I’m a nonviolent person; I loathe guns. But give me a book about the Wild West, and I’m in heaven. What is it that calls to me? Maybe it’s the untamed country, the wrenching decisions, the mingling of societies. The tragic plight of the Native Americans whose land it was first is always the mournful tune playing in the background, yet there’s excitement and awe in the gritty stories of those who set out to claim it for themselves. So it’s no surprise that I absolutely fell for NEWS OF THE WORLD by Paulette Jiles.
Oh, this novel! A simple story, really: an epic journey, two unlikely characters forming a bond, a satisfying ending. Yet the emotions it stirs are complex; the characters fully imagined.
It’s Texas, 1870. Seventy-one-year-old Captain Jefferson Kidd is disillusioned; he’s seen three wars, fought in two of them, and is trying to find some purpose—as well as cash—in delivering the news. He travels all over Texas reading from newspapers, hoping that by bringing news of the outside world to the illiterate and insulated, he can do some good. Lately, he’s been having doubts. But then he’s asked to bring a ten-year-old girl named Johanna back to her family. The catch is, this is a white girl who was kidnapped by the Kiawah four years earlier; she is now fully acclimated into the tribe. And determined to rejoin it.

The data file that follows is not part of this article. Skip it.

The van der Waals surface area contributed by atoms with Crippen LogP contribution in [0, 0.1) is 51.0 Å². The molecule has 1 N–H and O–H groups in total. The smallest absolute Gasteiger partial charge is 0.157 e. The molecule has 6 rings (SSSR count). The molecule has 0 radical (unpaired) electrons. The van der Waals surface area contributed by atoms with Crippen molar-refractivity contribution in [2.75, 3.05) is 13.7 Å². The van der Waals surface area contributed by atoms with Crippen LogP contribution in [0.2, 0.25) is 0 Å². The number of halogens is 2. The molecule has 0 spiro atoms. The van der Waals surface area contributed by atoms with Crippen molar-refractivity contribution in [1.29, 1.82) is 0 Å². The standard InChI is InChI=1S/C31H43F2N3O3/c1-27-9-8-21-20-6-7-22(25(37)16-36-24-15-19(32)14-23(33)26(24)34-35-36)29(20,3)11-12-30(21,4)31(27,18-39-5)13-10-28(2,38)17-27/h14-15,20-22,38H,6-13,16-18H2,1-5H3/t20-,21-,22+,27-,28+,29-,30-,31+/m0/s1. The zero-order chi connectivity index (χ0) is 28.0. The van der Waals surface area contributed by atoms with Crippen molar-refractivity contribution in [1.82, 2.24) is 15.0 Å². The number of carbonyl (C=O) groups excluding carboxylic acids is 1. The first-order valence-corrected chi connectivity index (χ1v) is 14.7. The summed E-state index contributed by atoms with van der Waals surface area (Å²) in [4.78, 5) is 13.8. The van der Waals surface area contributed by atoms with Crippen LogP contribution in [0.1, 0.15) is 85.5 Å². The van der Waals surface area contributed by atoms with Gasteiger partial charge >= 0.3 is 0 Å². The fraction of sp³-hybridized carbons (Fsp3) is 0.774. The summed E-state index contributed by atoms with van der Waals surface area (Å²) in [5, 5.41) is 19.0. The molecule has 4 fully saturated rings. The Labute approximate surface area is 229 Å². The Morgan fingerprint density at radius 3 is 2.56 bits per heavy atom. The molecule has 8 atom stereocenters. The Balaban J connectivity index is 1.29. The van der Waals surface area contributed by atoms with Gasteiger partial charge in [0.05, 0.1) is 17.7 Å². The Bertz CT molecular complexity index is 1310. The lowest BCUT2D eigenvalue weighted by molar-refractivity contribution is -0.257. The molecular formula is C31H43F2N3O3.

Kidd is a man of iron will and noble intentions; he is also old and weary. But he accepts, and soon the unlikely pair embarks on a treacherous path. The untamed land, those who would take the girl for evil intentions, the dangerous politics of Texas during the Reconstruction—and a young warrior girl who is not going to return quietly to a society she can’t remember; all will test Kidd’s grit.
But something happens during the journey. The grizzled captain and the young outsider (for she now belongs to neither world, the Native American or the white) form a bond. They have to rely on each other to get through this trial—a gunfight, the hypocrisy of those who call themselves Christians, the shoot first ask questions later culture of Texas. And when the time comes for the Captain to leave his brave little companion with her forbidding German relatives, he will have to make a decision that goes against his very code.
It’s a very funny novel, as well as one full of heart. The Captain is a wryly humorous man, and Johanna is endearingly earnest. The relationship they form, and the poignant ending they create for themselves, will move you to tears.
For it turns out that the news of the world is that everything is just fine, when you open your heart and put your trust in the hands of the person who will fight with you for justice and tolerance. Even if that person is only ten years old.